Helen qualified in 2001 and practised in the field of criminal defence work before leaving private practice to teach the Legal Practice Course between 2005-2008. She then returned to her practice in 2005 where she brought her close analytical skills to the role that she now undertakes as a magistrates court advocate and Crown Court litigator.
Helen represents clients before the magistrate’s court and in police stations providing clear and valuable legal advice to those accused of committing crimes. Using her extensive knowledge of the law gained as a practitioner and as a teacher she prepares cases for trial before the Crown Court, ensuring that the barristers and advocates have all the information at their fingertips to best represent their clients before Judge and Jury.
Through her knowledge and reputation Helen has developed a strong following and regularly receives recommendations through friends and family for her services.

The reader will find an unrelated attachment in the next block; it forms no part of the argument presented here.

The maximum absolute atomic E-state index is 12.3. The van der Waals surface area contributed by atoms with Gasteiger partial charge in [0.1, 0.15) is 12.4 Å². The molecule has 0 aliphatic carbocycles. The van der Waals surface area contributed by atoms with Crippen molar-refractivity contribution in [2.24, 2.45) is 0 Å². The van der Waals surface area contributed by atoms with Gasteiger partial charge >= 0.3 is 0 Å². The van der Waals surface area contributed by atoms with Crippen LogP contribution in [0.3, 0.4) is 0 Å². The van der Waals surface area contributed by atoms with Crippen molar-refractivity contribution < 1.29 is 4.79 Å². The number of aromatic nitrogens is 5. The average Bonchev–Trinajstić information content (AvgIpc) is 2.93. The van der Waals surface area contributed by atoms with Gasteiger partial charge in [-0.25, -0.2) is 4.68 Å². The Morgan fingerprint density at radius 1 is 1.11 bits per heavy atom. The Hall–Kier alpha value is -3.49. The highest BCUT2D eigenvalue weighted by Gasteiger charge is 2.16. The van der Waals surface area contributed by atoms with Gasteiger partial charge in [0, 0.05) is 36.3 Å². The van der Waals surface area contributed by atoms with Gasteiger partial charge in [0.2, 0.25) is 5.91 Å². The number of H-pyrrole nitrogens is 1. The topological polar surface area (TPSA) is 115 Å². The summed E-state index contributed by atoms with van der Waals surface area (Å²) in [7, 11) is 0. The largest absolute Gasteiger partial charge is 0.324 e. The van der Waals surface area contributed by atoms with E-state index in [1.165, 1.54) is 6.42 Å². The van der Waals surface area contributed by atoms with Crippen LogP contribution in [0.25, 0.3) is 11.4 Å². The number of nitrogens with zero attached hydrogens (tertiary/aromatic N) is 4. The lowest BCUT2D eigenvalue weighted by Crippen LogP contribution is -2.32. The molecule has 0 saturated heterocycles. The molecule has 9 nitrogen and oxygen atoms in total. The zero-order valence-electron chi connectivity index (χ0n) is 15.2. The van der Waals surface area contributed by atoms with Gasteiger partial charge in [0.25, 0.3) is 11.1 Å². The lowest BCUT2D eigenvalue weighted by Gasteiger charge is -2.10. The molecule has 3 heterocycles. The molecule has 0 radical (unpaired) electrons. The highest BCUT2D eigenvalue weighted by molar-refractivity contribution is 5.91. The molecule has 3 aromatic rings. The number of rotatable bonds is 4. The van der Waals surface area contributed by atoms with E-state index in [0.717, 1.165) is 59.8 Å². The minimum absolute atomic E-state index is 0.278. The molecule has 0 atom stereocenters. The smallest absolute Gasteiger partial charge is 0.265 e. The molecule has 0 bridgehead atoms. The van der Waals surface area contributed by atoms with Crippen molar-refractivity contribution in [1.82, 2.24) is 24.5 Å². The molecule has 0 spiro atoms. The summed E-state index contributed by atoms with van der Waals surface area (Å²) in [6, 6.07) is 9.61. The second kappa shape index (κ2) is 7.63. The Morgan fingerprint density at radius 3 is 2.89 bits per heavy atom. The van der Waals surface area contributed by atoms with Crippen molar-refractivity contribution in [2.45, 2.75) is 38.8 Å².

“We received first class service from Mrs Helen Toyne. Things couldn’t have worked out any better due to her effort for me.” – JH, Jan 2020
“I would like to send you a huge thank you for supporting me through my case and playing your part in getting the final outcome. You was absolutely fantastic and thank you for believing in me. You really are incredible at your job. We got the best possible outcome for the circumstances and you made that happen. I am so happy I came to you, I’m not so sure anybody else could have pulled that off. How you made that go away without a further trial was just amazing.” – 2018
R v BB – client was accused of being part of a so called postcode gang murder. Due to Helens excellent attention to detail and preparation of the barrister for trial the client was acquitted.
R v MW – A client was accused of Child Sex Exploitation but due to her hard work a re-trial was ordered and the client was found to be not guilty.
R v LB – attempted murder. Although the client was named as the person who fired a shot into victim’s lounge he was acquitted after it was shown that there was substantial doubt that he was responsible.